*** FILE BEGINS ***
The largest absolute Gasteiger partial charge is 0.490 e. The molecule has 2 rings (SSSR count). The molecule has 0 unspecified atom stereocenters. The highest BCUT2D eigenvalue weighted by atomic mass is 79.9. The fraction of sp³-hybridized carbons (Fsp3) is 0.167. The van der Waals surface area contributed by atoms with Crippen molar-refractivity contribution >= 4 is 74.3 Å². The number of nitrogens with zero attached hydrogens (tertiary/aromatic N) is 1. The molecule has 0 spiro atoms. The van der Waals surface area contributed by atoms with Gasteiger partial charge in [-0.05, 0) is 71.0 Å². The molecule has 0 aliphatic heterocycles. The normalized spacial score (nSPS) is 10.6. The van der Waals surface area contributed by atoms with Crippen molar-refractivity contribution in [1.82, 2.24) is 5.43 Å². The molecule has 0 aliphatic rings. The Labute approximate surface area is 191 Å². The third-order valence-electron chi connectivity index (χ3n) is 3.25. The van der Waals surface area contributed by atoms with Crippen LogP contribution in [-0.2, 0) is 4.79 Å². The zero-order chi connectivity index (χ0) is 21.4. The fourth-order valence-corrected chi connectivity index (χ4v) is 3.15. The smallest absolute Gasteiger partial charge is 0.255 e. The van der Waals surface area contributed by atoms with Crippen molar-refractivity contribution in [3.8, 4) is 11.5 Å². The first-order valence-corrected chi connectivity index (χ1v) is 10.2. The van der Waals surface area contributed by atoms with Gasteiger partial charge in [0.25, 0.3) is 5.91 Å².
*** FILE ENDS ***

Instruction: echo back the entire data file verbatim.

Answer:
The largest absolute Gasteiger partial charge is 0.490 e. The molecule has 2 rings (SSSR count). The molecule has 0 unspecified atom stereocenters. The highest BCUT2D eigenvalue weighted by atomic mass is 79.9. The fraction of sp³-hybridized carbons (Fsp3) is 0.167. The van der Waals surface area contributed by atoms with Crippen molar-refractivity contribution >= 4 is 74.3 Å². The number of nitrogens with zero attached hydrogens (tertiary/aromatic N) is 1. The molecule has 0 spiro atoms. The van der Waals surface area contributed by atoms with Gasteiger partial charge in [-0.05, 0) is 71.0 Å². The molecule has 0 aliphatic heterocycles. The normalized spacial score (nSPS) is 10.6. The van der Waals surface area contributed by atoms with Crippen molar-refractivity contribution in [1.82, 2.24) is 5.43 Å². The molecule has 0 aliphatic rings. The Labute approximate surface area is 191 Å². The third-order valence-electron chi connectivity index (χ3n) is 3.25. The van der Waals surface area contributed by atoms with Crippen LogP contribution in [-0.2, 0) is 4.79 Å². The zero-order chi connectivity index (χ0) is 21.4. The fourth-order valence-corrected chi connectivity index (χ4v) is 3.15. The smallest absolute Gasteiger partial charge is 0.255 e. The van der Waals surface area contributed by atoms with Crippen molar-refractivity contribution in [3.8, 4) is 11.5 Å². The first-order valence-corrected chi connectivity index (χ1v) is 10.2. The van der Waals surface area contributed by atoms with Gasteiger partial charge in [0.25, 0.3) is 5.91 Å².